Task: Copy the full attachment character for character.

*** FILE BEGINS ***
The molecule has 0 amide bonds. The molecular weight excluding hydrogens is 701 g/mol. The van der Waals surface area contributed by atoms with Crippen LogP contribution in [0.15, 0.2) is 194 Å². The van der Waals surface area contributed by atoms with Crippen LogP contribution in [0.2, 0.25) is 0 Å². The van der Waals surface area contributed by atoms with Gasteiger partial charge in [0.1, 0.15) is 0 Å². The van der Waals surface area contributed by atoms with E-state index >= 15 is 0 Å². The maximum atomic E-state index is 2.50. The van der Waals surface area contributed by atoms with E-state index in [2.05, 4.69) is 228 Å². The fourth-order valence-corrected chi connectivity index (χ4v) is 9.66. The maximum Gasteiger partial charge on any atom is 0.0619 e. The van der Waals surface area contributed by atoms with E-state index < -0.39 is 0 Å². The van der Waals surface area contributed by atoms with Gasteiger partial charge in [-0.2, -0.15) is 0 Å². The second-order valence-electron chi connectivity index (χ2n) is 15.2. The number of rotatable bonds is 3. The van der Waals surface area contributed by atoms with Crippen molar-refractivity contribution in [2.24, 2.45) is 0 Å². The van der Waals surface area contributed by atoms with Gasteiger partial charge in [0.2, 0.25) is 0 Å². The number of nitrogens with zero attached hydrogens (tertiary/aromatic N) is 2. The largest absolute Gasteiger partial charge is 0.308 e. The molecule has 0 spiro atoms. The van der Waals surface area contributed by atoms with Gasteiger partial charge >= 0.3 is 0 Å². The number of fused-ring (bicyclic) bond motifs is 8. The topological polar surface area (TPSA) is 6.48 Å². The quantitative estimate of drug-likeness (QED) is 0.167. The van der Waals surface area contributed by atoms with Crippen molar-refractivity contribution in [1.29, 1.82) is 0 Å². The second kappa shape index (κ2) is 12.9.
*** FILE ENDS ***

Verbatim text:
The molecule has 0 amide bonds. The molecular weight excluding hydrogens is 701 g/mol. The van der Waals surface area contributed by atoms with Crippen LogP contribution in [0.15, 0.2) is 194 Å². The van der Waals surface area contributed by atoms with Crippen LogP contribution in [0.2, 0.25) is 0 Å². The van der Waals surface area contributed by atoms with Gasteiger partial charge in [0.1, 0.15) is 0 Å². The van der Waals surface area contributed by atoms with E-state index >= 15 is 0 Å². The maximum atomic E-state index is 2.50. The van der Waals surface area contributed by atoms with E-state index in [2.05, 4.69) is 228 Å². The fourth-order valence-corrected chi connectivity index (χ4v) is 9.66. The maximum Gasteiger partial charge on any atom is 0.0619 e. The van der Waals surface area contributed by atoms with E-state index < -0.39 is 0 Å². The van der Waals surface area contributed by atoms with Gasteiger partial charge in [-0.2, -0.15) is 0 Å². The second-order valence-electron chi connectivity index (χ2n) is 15.2. The number of rotatable bonds is 3. The van der Waals surface area contributed by atoms with Crippen molar-refractivity contribution in [2.24, 2.45) is 0 Å². The van der Waals surface area contributed by atoms with Gasteiger partial charge in [0.2, 0.25) is 0 Å². The number of nitrogens with zero attached hydrogens (tertiary/aromatic N) is 2. The largest absolute Gasteiger partial charge is 0.308 e. The molecule has 0 spiro atoms. The van der Waals surface area contributed by atoms with Gasteiger partial charge >= 0.3 is 0 Å². The number of fused-ring (bicyclic) bond motifs is 8. The topological polar surface area (TPSA) is 6.48 Å². The quantitative estimate of drug-likeness (QED) is 0.167. The van der Waals surface area contributed by atoms with Crippen molar-refractivity contribution in [1.29, 1.82) is 0 Å². The second kappa shape index (κ2) is 12.9.